My father’s mother was a country woman, much of whose life was spent on an isolated hardscrabble farm and whose principal contact with the wider world was the occasional visit by a traveling salesman or a hungry tramp.
To speak with a neighbor or a friend in the nearest town, she had a wall-mounted wooden telephone with a crank on the side. Turning that would connect her with the operator, and she could ask by name for the person she wanted to speak to.
It would seem, on reflection, to have been a rather primitive system. But I’m not sure that’s the case.
Yes, telephone service has gotten digitized and much more automated. But more convenient? That’s an open question.
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Many of the organizations and companies with which we’re obliged to do business on a regular basis have dispensed altogether with a live person to answer inquiries.
“We’re experiencing an unusual volume of calls,” says a recorded voice. “Please hold and your call will be answered in the order in which it was received.”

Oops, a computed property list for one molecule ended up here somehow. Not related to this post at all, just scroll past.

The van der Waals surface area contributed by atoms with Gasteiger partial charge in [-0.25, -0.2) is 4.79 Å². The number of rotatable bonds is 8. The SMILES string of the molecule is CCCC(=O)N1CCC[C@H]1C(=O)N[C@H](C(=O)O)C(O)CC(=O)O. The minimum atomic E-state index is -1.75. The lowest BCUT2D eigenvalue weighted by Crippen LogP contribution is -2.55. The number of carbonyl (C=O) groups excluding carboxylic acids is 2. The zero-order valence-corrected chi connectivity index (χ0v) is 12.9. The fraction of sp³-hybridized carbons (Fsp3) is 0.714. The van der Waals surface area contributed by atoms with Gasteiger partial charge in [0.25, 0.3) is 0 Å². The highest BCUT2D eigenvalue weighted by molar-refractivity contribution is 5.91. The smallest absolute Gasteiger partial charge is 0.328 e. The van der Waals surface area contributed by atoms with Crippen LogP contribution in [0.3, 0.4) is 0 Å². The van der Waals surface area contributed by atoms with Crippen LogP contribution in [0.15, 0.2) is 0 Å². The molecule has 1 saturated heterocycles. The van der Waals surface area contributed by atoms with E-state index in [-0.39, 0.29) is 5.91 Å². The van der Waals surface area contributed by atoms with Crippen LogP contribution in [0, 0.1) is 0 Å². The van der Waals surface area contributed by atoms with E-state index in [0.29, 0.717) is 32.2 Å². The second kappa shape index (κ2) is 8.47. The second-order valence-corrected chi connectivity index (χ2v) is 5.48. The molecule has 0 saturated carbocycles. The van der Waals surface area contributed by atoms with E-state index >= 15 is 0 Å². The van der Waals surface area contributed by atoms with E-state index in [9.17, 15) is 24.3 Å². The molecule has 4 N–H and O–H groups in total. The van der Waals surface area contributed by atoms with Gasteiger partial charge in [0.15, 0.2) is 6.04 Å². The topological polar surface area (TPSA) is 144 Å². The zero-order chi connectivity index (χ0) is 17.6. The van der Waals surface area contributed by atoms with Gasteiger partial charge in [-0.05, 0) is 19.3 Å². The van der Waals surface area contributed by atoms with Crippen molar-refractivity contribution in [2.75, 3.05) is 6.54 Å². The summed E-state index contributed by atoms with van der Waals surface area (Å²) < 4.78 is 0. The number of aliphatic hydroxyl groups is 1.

And when will that be? In an hour? Tomorrow? Next week? There’s no hint how long the wait might be.
Eventually, with luck, a voice comes on the line. And it’s a human voice. I perfectly understand every individual’s need and right to be employed. Regrettably, however, the speaker is attempting to communicate in a language with which you are unfamiliar or is so heavily accented that no sense of it can be made.
Or the speaker might not be a living person at all.
It could be a robocall — a message programmed to dial your number and repeat its solicitation every few hours or minutes until you have been propelled into lunacy and torn the phone line from the wall.
If that’s progress, its benefits have been greatly oversold.